First Presbyerian Church of M*A*S*H

Jill Duffield, Editor of the Presbyterian Outlook, wrote an editorial entitled “All Hands on Deck”, (http://pres-outlook.org/2016/04/all-hands-on-deck/), calling Christians to work together in our time of crisis.  It is a well written article that calls us to unified action instead of “church party affiliation” (my term).  She says:

The line at the front is out the door, so all cashiers come to the front. The patient has just crashed, so everyone on the resuscitation team run to the room. The fire alarm has sounded, so put down the planned lesson and get the children safely out. All hands on deck.

As the son of a grocery clerk, I remember the days when I would visit dad at work.  He was in the frozen food section, usually arranging food in the big storage freezer and stocking the freezers in the aisles when the call would come; “All cashiers to their registers!”  Instantly dad would stow the frozen items back into the walk-in freezer and head up front to handle the crowds.

The problem with this analogy is that the grocery lines in our churches are not full.  There is no reason to call the cashiers forward, rather a need to send them out into the streets.  The best analogy Duffield uses is the one about the patient crashing.  An analogy I thought of was the television show M*A*S*H, when the P.A. announcer would call the medical staff for the incoming wounded, and the triage team would meet them at the helicopter pad. mash-title-960x590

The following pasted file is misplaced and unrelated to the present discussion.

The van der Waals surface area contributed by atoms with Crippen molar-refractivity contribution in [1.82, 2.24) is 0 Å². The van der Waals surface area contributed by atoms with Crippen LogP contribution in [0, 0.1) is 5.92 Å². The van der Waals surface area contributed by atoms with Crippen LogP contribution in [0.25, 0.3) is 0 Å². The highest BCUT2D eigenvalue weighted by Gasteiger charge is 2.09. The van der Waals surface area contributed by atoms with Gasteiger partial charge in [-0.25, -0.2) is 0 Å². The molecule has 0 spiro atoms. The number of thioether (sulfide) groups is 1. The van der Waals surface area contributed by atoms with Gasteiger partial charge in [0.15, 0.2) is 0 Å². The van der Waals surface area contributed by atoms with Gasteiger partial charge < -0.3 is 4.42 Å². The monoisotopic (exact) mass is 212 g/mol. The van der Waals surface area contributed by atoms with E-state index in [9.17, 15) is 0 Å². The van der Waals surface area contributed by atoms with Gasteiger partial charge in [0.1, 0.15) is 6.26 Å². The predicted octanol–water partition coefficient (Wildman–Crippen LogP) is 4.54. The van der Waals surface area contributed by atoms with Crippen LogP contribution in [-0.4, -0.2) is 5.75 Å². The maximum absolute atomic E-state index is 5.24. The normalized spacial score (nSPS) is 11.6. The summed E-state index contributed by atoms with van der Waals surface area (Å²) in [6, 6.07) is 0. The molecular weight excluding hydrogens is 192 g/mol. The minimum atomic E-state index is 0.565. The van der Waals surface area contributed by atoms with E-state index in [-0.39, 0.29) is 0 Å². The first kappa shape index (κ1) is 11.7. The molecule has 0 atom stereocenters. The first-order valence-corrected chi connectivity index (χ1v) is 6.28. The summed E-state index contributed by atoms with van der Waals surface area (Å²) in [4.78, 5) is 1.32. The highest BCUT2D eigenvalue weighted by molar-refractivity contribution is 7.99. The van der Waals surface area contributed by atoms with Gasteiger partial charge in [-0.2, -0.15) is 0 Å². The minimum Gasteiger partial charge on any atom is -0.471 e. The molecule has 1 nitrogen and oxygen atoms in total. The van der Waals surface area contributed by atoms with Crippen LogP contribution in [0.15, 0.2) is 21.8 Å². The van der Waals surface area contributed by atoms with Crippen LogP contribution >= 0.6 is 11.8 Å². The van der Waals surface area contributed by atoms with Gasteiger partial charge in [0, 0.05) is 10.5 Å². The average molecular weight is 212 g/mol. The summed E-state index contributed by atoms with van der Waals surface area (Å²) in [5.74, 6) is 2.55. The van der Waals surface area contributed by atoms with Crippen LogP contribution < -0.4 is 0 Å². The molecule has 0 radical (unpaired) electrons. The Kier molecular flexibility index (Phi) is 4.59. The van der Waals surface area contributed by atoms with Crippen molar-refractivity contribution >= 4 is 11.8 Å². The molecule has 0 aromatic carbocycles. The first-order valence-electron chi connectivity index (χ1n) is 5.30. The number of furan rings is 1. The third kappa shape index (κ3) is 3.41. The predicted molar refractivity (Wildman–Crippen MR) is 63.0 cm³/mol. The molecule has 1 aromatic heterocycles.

We do live in a battlefield.  There are injured people all around us, needing what the church hospital provides.  But unlike M*A*S*H, where the injured were met in the battlefield, cared for by a medic then transported to the hospital unit for emergency surgery, we expect the wounded to walk in.  We expect those with spiritual needs to find their own way to the operating room, sit down and participate (in the ways we want them to participate).

Jill, I loved your article.  Thank you for challenging us.  I want to re-read it, take it in, and act on it.  But I’m also going to consider how to expand it – to look at my ministry as a M*A*S*H unit.  Somehow, through God’s help, we can change how we look at the church.  We can send out more helicopter pilots and triage units to bring the wounded to the hospital.  But only by working together, rising above the factions and “insider battles” and relying on Christ can this happen.

Peace,

 

Bill

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